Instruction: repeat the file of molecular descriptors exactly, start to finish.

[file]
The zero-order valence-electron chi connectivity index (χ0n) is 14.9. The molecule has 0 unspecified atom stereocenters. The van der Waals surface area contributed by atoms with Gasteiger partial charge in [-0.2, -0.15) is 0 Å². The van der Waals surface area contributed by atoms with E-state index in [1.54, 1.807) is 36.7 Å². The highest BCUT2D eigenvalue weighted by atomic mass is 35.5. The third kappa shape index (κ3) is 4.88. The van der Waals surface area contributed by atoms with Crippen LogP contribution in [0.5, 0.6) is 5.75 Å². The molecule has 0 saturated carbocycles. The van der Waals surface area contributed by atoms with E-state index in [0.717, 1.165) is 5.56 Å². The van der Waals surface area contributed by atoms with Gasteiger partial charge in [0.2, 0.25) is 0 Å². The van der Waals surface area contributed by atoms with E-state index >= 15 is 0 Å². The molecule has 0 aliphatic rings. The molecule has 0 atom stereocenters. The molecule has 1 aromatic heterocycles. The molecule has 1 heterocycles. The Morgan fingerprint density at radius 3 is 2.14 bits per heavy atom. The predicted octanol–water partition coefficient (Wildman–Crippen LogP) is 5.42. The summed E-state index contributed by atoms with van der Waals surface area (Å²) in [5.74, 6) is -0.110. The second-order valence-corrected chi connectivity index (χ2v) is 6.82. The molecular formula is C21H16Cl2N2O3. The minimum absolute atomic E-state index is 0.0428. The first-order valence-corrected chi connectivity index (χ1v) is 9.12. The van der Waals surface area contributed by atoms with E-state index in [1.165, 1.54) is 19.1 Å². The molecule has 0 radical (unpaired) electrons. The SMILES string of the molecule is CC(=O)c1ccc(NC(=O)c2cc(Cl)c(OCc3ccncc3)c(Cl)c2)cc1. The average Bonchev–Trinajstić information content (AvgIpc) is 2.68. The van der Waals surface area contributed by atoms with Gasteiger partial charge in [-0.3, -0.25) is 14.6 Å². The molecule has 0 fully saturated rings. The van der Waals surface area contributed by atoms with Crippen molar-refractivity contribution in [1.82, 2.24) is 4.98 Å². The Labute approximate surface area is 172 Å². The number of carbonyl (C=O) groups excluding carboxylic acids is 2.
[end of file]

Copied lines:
The zero-order valence-electron chi connectivity index (χ0n) is 14.9. The molecule has 0 unspecified atom stereocenters. The van der Waals surface area contributed by atoms with Gasteiger partial charge in [-0.2, -0.15) is 0 Å². The van der Waals surface area contributed by atoms with E-state index in [1.54, 1.807) is 36.7 Å². The highest BCUT2D eigenvalue weighted by atomic mass is 35.5. The third kappa shape index (κ3) is 4.88. The van der Waals surface area contributed by atoms with Crippen LogP contribution in [0.5, 0.6) is 5.75 Å². The molecule has 0 saturated carbocycles. The van der Waals surface area contributed by atoms with E-state index in [0.717, 1.165) is 5.56 Å². The van der Waals surface area contributed by atoms with Gasteiger partial charge in [0.2, 0.25) is 0 Å². The van der Waals surface area contributed by atoms with E-state index >= 15 is 0 Å². The molecule has 0 aliphatic rings. The molecule has 0 atom stereocenters. The molecule has 1 aromatic heterocycles. The molecule has 1 heterocycles. The Morgan fingerprint density at radius 3 is 2.14 bits per heavy atom. The predicted octanol–water partition coefficient (Wildman–Crippen LogP) is 5.42. The summed E-state index contributed by atoms with van der Waals surface area (Å²) in [5.74, 6) is -0.110. The second-order valence-corrected chi connectivity index (χ2v) is 6.82. The molecular formula is C21H16Cl2N2O3. The minimum absolute atomic E-state index is 0.0428. The first-order valence-corrected chi connectivity index (χ1v) is 9.12. The van der Waals surface area contributed by atoms with E-state index in [1.165, 1.54) is 19.1 Å². The molecule has 0 radical (unpaired) electrons. The SMILES string of the molecule is CC(=O)c1ccc(NC(=O)c2cc(Cl)c(OCc3ccncc3)c(Cl)c2)cc1. The average Bonchev–Trinajstić information content (AvgIpc) is 2.68. The van der Waals surface area contributed by atoms with Gasteiger partial charge in [-0.3, -0.25) is 14.6 Å². The molecule has 0 fully saturated rings. The van der Waals surface area contributed by atoms with Crippen molar-refractivity contribution in [1.82, 2.24) is 4.98 Å². The Labute approximate surface area is 172 Å². The number of carbonyl (C=O) groups excluding carboxylic acids is 2.